Thursday, December 02, 2004

The Power of Encouragement, Part 4

On April 12, 1945, Vice President Harry Truman was asked to come from the US Capitol Building, where he had just presided over a session of the Senate, to the White House. Steve Early, President Franklin Roosevelt's press secretary, who had telephoned, was clear that it was urgent.

Once he arrived at the White House, Truman was taken to the second floor private quarters where Eleanor Roosevelt, Franklin's wife, awaited him. David McCullough, in his masterful biography of Truman, writes about what happened next:
Mrs. Roosevelt stepped forward and gently put her arm on Truman's shoulder.

"Harry, the President is dead."

Truman was unable to speak.

"Is there anything I can do for you?" he said at last.

"Is there anything we can do for you," she said. "For you are the one in trouble now."
I suspect Mrs. Roosevelt said this for two reasons:

(1) No matter what decisions leaders take, there will always be those who question their wisdom, integrity, qualifications, even their sanity. Eleanor Roosevelt knew that. She had observed at close-hand just how vicious critics can be toward leaders.

(2) Even more importantly, she had also seen the terrible burdens that can go with leadership. She knew that leaders, even those with whom we may disagree most of the time, need our encouragement. That's because we all have a stake in the success of our leaders---whether they exercise leadership over our PTA, church, labor union, business, college, or country.

This isn't new wisdom. In the Old Testament book of Deuteronomy, God tells the Israelite leader, Moses, that he must encourage his successor, Joshua:
"Encourage him, for he is the one who will secure Israel's possession of [the promised land]. (Deuteronomy 1:38)
Later, Moses, who knows that he will soon die, tells the people:
"But charge Joshua, and encourage and strengthen him, because it is he who shall cross over [the Jordan River] at the head of this people and who shall secure their possession of the land that you will see." (Deuteronomy 3:28)
In the New Testament portion of the Bible, there are numerous exhortations in the letters of Paul to the members of first century churches to pray for and be supportive of leaders, be they in government or in the churches themselves.

The fact is that leaders, whether those gifted in its arts, or those who ambitiously crave leadership and its varied "glories," or those forced into leadership though preferring to be foot soldiers or peons, all learn a common lesson: Leadership is demanding.

One reason that leadership demands so much is that no matter what decisions leaders take, there will always be someone who thinks they've messed up. And usually, leaders' critics don't keep quiet. The average leader gets an earful of discouragement at least once a week. I'm convinced that when we encourage our leaders, we help them to become better leaders, lifting their spirits and enabling them to confront their challenges with a positive frame of reference.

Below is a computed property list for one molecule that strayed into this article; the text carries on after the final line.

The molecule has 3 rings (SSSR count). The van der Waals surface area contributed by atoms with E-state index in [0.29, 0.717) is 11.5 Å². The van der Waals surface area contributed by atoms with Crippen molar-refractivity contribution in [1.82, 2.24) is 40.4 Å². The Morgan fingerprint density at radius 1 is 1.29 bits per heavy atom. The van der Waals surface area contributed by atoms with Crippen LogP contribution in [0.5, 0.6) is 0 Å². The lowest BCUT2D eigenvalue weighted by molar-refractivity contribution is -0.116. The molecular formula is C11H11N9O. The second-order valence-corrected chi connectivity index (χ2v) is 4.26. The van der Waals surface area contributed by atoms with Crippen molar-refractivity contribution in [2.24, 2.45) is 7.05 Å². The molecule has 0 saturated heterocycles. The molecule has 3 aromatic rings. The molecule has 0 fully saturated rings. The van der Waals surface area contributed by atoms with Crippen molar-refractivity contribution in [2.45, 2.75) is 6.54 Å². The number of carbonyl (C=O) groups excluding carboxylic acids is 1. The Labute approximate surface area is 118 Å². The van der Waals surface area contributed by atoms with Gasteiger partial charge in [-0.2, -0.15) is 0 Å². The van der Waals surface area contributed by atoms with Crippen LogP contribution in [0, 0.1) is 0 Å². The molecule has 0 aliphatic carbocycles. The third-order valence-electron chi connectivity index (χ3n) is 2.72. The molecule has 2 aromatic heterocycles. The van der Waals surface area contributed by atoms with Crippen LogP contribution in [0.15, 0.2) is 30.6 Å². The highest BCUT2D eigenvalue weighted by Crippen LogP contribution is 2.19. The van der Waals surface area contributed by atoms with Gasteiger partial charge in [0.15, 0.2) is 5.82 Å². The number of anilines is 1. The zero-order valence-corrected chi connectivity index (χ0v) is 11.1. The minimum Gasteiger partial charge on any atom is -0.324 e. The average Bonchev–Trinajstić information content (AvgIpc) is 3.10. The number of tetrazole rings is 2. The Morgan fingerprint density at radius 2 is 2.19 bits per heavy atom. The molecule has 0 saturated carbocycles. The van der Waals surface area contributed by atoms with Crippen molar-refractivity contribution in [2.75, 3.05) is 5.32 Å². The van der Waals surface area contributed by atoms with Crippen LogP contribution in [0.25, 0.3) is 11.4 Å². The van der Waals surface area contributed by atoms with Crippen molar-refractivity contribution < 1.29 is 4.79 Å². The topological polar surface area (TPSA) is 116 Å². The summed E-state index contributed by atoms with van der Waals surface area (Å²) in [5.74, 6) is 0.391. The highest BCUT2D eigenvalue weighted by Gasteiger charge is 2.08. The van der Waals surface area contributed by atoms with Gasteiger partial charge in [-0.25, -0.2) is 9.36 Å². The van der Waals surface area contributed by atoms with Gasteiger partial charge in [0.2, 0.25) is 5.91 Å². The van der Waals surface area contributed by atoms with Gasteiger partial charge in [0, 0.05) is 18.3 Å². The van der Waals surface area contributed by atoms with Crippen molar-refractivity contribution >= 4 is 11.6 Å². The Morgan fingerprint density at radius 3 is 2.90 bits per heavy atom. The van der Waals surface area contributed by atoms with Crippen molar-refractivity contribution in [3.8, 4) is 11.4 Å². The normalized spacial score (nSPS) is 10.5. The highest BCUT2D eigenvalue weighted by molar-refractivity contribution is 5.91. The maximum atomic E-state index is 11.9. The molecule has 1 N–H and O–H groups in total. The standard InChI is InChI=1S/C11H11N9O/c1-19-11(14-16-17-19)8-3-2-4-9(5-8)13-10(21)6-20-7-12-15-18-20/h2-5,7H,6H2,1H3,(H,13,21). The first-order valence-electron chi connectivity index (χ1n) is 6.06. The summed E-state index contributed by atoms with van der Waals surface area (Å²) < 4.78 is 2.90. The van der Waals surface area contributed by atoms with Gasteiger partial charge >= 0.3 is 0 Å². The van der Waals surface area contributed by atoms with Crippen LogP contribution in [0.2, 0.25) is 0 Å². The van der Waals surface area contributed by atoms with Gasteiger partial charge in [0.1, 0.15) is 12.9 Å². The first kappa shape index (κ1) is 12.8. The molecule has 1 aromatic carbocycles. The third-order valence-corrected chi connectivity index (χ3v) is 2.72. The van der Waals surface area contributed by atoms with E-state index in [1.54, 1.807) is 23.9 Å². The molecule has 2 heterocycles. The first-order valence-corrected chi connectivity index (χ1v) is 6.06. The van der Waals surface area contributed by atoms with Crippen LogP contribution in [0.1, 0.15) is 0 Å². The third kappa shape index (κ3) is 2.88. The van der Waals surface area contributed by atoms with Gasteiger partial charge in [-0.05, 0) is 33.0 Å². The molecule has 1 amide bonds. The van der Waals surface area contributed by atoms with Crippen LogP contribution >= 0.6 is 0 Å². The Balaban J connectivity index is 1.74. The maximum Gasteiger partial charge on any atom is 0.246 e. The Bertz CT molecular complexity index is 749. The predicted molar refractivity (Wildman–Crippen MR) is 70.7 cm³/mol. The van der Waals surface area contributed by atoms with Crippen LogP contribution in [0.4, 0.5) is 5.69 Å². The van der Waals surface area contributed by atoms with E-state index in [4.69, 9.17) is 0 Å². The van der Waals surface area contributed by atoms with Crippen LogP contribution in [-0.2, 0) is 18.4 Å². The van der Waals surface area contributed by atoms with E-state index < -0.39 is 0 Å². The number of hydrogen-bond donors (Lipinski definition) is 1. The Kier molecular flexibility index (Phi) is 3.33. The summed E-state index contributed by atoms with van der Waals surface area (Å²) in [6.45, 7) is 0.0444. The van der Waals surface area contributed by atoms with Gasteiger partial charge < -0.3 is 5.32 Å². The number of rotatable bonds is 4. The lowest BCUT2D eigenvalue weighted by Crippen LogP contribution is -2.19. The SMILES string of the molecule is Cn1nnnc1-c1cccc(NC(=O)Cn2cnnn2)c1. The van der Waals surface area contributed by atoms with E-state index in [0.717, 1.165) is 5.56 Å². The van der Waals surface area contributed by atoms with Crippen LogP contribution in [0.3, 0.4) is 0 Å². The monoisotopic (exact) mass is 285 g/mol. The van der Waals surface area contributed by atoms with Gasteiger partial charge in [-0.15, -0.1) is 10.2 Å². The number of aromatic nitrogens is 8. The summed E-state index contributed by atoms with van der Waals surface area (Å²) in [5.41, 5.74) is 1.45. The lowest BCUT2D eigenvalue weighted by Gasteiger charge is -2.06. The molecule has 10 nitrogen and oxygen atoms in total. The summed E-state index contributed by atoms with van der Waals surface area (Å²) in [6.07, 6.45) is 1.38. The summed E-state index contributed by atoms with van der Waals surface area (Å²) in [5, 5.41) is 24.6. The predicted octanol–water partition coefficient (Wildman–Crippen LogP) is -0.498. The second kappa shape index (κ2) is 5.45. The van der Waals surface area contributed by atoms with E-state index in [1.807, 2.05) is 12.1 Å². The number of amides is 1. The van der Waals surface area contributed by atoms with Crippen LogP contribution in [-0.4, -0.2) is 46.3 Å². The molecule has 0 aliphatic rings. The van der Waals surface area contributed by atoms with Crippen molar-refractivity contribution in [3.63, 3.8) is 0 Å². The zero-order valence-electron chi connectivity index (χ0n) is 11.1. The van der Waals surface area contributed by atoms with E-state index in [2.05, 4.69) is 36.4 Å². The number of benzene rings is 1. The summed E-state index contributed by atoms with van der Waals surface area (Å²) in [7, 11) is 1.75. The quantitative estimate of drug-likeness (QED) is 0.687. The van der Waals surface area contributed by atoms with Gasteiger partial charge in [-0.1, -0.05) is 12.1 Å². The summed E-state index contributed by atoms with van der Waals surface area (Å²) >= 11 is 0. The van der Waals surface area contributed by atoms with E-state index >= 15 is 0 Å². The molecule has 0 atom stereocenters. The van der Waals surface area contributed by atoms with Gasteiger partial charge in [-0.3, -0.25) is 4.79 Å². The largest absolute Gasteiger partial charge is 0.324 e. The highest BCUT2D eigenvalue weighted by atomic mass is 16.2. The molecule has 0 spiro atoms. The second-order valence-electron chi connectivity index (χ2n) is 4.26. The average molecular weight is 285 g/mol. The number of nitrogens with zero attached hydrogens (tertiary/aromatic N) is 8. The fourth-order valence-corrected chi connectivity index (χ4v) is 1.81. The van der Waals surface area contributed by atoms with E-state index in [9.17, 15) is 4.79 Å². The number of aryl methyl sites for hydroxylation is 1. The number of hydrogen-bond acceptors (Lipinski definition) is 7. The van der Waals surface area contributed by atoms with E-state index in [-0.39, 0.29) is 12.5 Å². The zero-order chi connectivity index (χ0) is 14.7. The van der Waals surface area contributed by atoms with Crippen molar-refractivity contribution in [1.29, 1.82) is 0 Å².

It's especially important for Christians to encourage leaders. One reason I say this is that so many Christians appear to be negative, judgmental, and cranky. It's both jarring and refreshing for leaders (and others) to run into Jesus-Followers who are instead, affirming and compassionate.

Another and more important reason that Christians should encourage leaders can be found in these strange words of Jesus:
"You [Jesus-Followers] are the salt of the earth; but if salt has lost its taste, how can its saltiness be restored? It is no longer good for anything, but is thrown out and trampled under foot." (Matthew 5:13)
In Jesus' time, salt had two basic functions: to season foods and to act as a preservative. From Jesus' words, I take it that Christians aren't to engage in strong-arm tactics, imposing their worldviews on everybody else. Nor are we to be carping, whiny, petty critics.

Instead, like pinches of salt shaken onto the life of the world, we can, bit by bit, change the world's "taste." We do that by embodying and giving voice to the loving Lordship of Christ.

I also surmise from Jesus' words that Christians are to act to preserve "whatever is true, whatever is honorable, whatever is just, whatever is pure, whatever is pleasing, whatever is commendable, [whatever is of] excellence...anything worthy of praise" (Philippians 4:8) in our world.

So, a few suggestions on how we can be encouraging to leaders.